Mel Arrow

brands in britain 2024

brands in britain 2024: time for heroes

Brands can step up and provide leadership where political institutions have been found wanting, says McCann London's chief strategy officer

By Mel Arrow

I recently watched the Louis Theroux interview with Pete Doherty and the next day I found myself listening to The Libertines on my commute.

By the weekend, I was raucously singing ‘Up The Bracket’ at a friend’s birthday party. I was worried where it would end… I’d been transported to a teenage time when I was obsessed, not just with the music, but the band’s romantic vision of Arcadia in Britain. Not the long-demised retail conglomerate, but a poetic concept of utopia.

When Louis asks Pete what the motivation behind The Libertines was, he replies: “this crackpot vision of England…I was subsumed by the poetry and history of Britain”. It seems a little daft in the cold light of 2024, but searching for Arcadia was fun for a time. It’s certainly a far cry from Britain today.

McCann has been monitoring the national mood for over 15 years, so I can say with some confidence that today’s Britain is a place where people feel angry, uncertain, disappointed, and confused. National pride is down, so is pride in national institutions (except the beloved NHS), and trust in all news sources is in decline too.

Economic and political factors are the biggest sources of anger, with the cost-of-living crisis topping the list. So, what are British brands to do? To answer this, I think we need to apply a little Arcadian logic. Because as The Libertines would say, now is the time for heroes. Now is the time for brands to be more choiceful and more helpful than ever. Now is the time for brands to be investors, entertainers, and leaders. And here’s why.

British pride isn’t dead, it’s contextual. Treating pride as a monolith in Britain today is foolish. At a national level, pride is plummeting, but pride exists in contextual pockets. In homes, communities, sporting successes and entertainment. It’s clear from the data, that the Britain of 2024 is built on a new set of values: hard work, family, freedom, and a sense of humour. Be the brand that reflects, supports, and genuinely invests in these values and you could reap the rewards. Now is the time for investors.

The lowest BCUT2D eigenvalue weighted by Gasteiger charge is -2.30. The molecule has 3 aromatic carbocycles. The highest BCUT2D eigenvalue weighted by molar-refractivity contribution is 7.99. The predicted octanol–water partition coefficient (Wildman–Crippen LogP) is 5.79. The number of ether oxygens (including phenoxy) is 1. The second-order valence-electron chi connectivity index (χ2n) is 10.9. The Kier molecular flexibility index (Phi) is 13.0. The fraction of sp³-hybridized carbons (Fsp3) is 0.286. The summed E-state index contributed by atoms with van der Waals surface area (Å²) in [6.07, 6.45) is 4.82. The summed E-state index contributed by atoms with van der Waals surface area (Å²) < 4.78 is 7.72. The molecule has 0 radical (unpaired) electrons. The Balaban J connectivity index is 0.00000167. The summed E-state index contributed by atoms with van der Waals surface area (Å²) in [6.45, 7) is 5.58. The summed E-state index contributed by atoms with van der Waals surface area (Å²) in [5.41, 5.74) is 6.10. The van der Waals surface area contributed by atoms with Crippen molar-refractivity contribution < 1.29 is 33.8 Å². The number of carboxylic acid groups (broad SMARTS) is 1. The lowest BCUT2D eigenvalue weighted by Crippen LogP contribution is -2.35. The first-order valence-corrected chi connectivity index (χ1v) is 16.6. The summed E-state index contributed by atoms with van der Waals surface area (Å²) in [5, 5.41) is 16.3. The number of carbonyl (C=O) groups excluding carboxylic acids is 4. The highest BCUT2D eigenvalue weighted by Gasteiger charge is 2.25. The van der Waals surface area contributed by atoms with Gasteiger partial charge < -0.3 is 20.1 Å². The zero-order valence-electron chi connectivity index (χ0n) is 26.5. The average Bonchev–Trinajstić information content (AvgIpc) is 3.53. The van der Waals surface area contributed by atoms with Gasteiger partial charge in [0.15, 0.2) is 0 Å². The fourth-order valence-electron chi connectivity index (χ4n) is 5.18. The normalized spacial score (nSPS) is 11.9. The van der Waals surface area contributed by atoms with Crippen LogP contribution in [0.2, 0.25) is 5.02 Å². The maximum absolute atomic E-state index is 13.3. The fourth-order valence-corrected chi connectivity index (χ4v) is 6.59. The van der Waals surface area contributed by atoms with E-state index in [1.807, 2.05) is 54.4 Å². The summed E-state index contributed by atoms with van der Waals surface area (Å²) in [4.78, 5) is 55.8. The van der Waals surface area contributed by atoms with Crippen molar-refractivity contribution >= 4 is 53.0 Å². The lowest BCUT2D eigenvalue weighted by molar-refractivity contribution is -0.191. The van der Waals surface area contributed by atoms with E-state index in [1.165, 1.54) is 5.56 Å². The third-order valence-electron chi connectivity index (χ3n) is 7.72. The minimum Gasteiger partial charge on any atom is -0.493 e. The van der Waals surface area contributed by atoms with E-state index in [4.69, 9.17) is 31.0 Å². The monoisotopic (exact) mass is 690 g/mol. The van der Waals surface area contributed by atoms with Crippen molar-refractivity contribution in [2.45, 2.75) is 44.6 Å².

British confidence is more individual than it is collective. Ask Brits to describe the country’s mood and attitude and it’s generally negative, but ask them to describe their own, and it’s often a bit (or a lot) more optimistic. It’s a very British trait to ‘back yourself’, and we’ve seen this in action in numerous focus groups of late. Brands can reflect that confidence, by simply making people feel good about themselves. Positive escapism and entertainment are going to be vital roles for brands to play in 2024, with one in three Brits saying that the number one thing brands can do for them is to make them laugh (Truth Central, 2023). Now is the time for entertainers.

Britain has lost its swagger, but it wants it back. We asked a thousand Brits “do you think this country needs more ‘get up and go’ energy?” and 87 per cent agree (Truth Central, 2023). Brands have the capacity to plug holes that political institutions leave behind. Yes, consumers want reliability and reassurance in tumultuous times, but they also want to be led towards better. Brands could provide the enlivening leadership they crave and aren’t getting elsewhere. Now is the time for leaders.

Brands can look at 2024 with doom and gloom or with a little Arcadian logic. We need brands to think expansively about their role in society, consider what they can be to people, rather than what they have been in the past. Or as The Libertines would put it, as we enter 2024, don’t look back into the sun.

Mel Arrow is chief strategy officer at McCann London


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